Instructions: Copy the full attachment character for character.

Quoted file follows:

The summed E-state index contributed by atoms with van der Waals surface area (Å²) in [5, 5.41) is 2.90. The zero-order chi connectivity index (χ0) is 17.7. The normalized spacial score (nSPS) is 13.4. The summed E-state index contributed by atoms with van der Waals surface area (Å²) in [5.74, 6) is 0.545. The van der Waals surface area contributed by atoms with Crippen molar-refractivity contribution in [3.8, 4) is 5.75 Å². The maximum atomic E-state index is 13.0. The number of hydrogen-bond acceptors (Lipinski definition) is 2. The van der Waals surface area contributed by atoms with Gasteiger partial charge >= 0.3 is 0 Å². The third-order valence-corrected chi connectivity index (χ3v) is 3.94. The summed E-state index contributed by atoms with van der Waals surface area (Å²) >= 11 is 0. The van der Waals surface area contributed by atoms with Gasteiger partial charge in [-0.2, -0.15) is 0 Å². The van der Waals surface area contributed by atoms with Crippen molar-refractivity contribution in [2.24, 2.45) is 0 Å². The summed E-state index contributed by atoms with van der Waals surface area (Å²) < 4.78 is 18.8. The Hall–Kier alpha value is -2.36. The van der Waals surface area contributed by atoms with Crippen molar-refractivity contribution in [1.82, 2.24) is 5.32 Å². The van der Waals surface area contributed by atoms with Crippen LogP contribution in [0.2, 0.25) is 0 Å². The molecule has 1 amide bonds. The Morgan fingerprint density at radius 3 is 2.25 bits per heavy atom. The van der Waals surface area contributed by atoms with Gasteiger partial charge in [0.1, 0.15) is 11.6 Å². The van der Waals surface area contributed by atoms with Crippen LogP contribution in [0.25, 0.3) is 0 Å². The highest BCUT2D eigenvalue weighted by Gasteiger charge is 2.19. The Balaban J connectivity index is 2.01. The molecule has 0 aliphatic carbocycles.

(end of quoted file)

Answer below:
The summed E-state index contributed by atoms with van der Waals surface area (Å²) in [5, 5.41) is 2.90. The zero-order chi connectivity index (χ0) is 17.7. The normalized spacial score (nSPS) is 13.4. The summed E-state index contributed by atoms with van der Waals surface area (Å²) in [5.74, 6) is 0.545. The van der Waals surface area contributed by atoms with Crippen molar-refractivity contribution in [3.8, 4) is 5.75 Å². The maximum atomic E-state index is 13.0. The number of hydrogen-bond acceptors (Lipinski definition) is 2. The van der Waals surface area contributed by atoms with Gasteiger partial charge >= 0.3 is 0 Å². The third-order valence-corrected chi connectivity index (χ3v) is 3.94. The summed E-state index contributed by atoms with van der Waals surface area (Å²) >= 11 is 0. The van der Waals surface area contributed by atoms with Gasteiger partial charge in [-0.2, -0.15) is 0 Å². The van der Waals surface area contributed by atoms with Crippen molar-refractivity contribution in [2.24, 2.45) is 0 Å². The summed E-state index contributed by atoms with van der Waals surface area (Å²) < 4.78 is 18.8. The Hall–Kier alpha value is -2.36. The van der Waals surface area contributed by atoms with Crippen molar-refractivity contribution in [1.82, 2.24) is 5.32 Å². The van der Waals surface area contributed by atoms with Crippen LogP contribution in [0.2, 0.25) is 0 Å². The molecule has 1 amide bonds. The Morgan fingerprint density at radius 3 is 2.25 bits per heavy atom. The van der Waals surface area contributed by atoms with Gasteiger partial charge in [0.1, 0.15) is 11.6 Å². The van der Waals surface area contributed by atoms with Crippen LogP contribution in [0.25, 0.3) is 0 Å². The highest BCUT2D eigenvalue weighted by Gasteiger charge is 2.19. The Balaban J connectivity index is 2.01. The molecule has 0 aliphatic carbocycles.